Volatility and Retirement Income Planning
Market volatility is on the minds of many baby boomers at or nearing retirement, and for good reason. You already know that a significant setback in the market is a dangerous way to begin retirement. A recent article listed four strategies that could make coping with ongoing volatility less stressful in 2019.
Let’s take a look at how Housing Wealth can be incorporated into those strategies.
- Insulate against interest rate risk
- Plan for longevity risk
- Find comfort in liquidity
- Consider an individual retirement account Roth conversion
Interest Rate Risk
To guard against inflation, advisors have traditionally moved clients into more aggressive allocations measures or inflation-protected securities and annuities etc. Imagine adding a reverse mortgage line of credit (ReLOC) to either strategy.
Establish it early in retirement and allow it to grow for future use down the road. Today’s ReLOC is growing at around 5 percent, and with inflation at 2 to 3 percent today (perhaps averaging 4 percent over time), the HECM line of credit not only gives tremendous growth potential, but is also nearly 3 percent greater than today’s inflation rate. This is a powerful hedge against inflation risk.
Running out of savings in retirement is the number one concern of most retirees. If they have made substantial contributions to their retirement portfolio and perhaps delayed taking Social Security, they may be well poised to weather the volatility storm. However, current statistics tell us this is not the case for the average boomer.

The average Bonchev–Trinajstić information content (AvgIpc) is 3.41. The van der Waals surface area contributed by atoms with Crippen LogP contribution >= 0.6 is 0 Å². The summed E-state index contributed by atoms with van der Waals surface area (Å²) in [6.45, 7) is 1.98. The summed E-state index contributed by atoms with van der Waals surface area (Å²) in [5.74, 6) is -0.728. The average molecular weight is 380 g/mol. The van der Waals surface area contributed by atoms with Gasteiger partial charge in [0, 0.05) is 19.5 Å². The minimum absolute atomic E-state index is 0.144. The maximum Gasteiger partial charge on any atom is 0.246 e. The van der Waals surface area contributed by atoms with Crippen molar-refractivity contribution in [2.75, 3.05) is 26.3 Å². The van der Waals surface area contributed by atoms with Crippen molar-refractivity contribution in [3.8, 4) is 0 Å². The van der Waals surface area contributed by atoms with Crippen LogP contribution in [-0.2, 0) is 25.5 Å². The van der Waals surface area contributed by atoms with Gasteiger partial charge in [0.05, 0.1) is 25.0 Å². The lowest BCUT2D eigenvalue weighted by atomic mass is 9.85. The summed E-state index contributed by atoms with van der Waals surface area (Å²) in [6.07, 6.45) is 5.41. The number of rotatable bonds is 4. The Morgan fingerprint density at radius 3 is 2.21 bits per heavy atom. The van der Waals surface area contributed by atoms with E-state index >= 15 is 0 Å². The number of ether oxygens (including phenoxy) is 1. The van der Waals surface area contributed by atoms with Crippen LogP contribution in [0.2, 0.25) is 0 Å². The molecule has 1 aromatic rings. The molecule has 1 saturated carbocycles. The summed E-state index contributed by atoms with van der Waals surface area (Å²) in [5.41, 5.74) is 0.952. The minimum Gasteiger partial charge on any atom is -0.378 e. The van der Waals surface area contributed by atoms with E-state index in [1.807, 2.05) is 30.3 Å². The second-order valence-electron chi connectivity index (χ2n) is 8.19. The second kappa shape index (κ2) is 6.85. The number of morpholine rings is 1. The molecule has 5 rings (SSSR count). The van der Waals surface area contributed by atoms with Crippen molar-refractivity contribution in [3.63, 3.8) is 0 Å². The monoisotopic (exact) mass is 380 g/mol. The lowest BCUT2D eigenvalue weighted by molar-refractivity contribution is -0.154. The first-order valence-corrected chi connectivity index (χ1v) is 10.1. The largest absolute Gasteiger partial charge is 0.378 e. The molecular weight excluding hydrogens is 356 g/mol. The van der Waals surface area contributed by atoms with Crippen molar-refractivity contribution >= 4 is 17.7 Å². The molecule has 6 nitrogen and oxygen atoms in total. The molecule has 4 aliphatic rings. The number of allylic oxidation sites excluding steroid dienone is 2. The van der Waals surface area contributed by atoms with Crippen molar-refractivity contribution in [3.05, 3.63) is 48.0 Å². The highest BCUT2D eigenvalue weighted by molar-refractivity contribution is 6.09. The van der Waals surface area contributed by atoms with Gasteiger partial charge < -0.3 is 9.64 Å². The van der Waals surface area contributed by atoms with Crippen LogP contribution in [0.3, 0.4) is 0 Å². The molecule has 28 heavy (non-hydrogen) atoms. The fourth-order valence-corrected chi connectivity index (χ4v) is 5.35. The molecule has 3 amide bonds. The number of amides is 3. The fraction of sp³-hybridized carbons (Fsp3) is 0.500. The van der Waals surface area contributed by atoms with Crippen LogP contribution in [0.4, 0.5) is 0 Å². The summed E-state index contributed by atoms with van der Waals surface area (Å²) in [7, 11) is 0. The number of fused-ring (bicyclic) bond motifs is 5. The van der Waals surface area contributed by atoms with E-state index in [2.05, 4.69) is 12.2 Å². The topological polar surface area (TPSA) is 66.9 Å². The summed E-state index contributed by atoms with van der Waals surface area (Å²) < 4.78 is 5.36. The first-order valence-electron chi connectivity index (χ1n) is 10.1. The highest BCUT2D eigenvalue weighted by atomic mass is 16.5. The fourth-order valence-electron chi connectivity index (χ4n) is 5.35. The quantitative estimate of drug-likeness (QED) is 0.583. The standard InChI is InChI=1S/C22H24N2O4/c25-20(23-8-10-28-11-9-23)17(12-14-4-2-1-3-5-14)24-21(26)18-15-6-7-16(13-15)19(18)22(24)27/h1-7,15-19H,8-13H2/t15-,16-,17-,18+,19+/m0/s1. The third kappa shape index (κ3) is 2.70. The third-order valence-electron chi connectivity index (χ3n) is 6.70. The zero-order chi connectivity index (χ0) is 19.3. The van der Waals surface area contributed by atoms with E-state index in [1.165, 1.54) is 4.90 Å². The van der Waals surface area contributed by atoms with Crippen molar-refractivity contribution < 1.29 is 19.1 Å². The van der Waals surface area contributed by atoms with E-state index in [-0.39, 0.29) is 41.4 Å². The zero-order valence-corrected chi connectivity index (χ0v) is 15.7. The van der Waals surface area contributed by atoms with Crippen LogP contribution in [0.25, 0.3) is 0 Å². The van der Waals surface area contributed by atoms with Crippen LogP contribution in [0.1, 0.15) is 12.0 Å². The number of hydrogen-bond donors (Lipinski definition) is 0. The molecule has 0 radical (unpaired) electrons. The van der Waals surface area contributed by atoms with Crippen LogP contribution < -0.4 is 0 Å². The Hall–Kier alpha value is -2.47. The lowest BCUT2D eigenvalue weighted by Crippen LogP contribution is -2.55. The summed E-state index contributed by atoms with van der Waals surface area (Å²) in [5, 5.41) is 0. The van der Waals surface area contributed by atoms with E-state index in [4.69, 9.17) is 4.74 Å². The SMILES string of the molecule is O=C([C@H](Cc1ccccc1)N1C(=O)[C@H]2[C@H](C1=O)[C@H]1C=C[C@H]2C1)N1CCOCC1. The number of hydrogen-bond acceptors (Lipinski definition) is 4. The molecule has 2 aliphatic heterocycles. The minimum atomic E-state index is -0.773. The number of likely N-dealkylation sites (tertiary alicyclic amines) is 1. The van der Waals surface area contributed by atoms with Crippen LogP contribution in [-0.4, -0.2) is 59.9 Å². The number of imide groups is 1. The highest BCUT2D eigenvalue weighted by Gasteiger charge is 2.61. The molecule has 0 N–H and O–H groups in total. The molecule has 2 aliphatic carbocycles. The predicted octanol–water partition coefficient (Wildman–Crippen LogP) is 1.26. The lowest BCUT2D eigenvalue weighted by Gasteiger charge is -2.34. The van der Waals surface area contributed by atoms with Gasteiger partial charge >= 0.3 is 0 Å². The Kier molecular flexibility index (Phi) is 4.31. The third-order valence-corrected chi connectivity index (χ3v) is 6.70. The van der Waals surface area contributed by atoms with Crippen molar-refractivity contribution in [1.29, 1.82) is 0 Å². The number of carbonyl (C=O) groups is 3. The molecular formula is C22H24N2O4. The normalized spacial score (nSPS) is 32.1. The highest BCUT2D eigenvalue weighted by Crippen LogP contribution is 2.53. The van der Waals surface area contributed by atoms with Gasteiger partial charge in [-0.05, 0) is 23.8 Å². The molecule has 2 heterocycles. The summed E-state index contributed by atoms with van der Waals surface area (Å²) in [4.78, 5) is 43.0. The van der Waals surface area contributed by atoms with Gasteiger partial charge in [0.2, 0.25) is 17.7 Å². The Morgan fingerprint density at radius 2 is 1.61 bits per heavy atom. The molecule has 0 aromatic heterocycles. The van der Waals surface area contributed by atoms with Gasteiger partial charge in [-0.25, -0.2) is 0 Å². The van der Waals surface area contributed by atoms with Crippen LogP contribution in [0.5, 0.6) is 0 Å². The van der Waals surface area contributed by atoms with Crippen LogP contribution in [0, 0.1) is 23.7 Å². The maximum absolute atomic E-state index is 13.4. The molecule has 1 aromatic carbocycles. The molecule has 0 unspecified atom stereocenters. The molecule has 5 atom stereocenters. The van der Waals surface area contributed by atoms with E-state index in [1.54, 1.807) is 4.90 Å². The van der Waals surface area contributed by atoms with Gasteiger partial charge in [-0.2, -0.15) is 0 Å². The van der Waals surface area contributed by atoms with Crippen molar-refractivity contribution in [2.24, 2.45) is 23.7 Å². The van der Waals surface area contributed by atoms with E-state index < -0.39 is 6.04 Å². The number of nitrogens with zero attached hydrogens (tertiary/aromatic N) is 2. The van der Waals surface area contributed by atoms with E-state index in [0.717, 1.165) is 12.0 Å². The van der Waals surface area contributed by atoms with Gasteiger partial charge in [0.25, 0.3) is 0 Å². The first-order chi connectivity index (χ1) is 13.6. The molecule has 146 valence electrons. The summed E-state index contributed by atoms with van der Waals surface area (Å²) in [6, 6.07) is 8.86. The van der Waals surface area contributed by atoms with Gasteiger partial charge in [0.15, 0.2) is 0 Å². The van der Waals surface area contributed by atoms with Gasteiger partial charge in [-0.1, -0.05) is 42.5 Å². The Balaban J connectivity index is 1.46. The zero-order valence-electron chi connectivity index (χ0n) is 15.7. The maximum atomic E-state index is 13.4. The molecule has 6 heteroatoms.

Couple A has $500,000 at the onset of retirement and takes a first-year withdrawal of $27,500. This amount is adjusted each year for inflation, and their advisor has a “reverse mortgage as a last resort” position. In the early years of their retirement, the clients experience some negative returns. This sequence now puts constraint on their portfolio, and by year 24, they have run out of savings. They then establish a HECM and tack on another 7 years of retirement income—bringing them to a 30-year retirement.
Couple B had the same starting point and withdrawal plan. The difference for them is their advisor suggested they do three things to mitigate both sequence risks and market risks:
Step 1: Establish a ReLOC at the onset of retirement. (HECM made $250,000 available.)
Step 2: Don’t withdrawal any money from their retirement portfolio in the year following a negative return.
Step 3: Use a non-correlated asset to supplement the income they would normally draw from their portfolio.
In the years following a negative return, they drew from the ReLOC. By doing this, they eliminated the need to withdraw during a down cycle, thus preventing them from locking in the losses. By implementing this strategy, the clients substantially mitigated the sequence risk and, unlike Couple A, they have not run out of money in year 24. Instead, they have in excess of $1 million 30 years later.
Having access to cash may bring peace of mind to many retirees, but is it optimizing their retirement assets?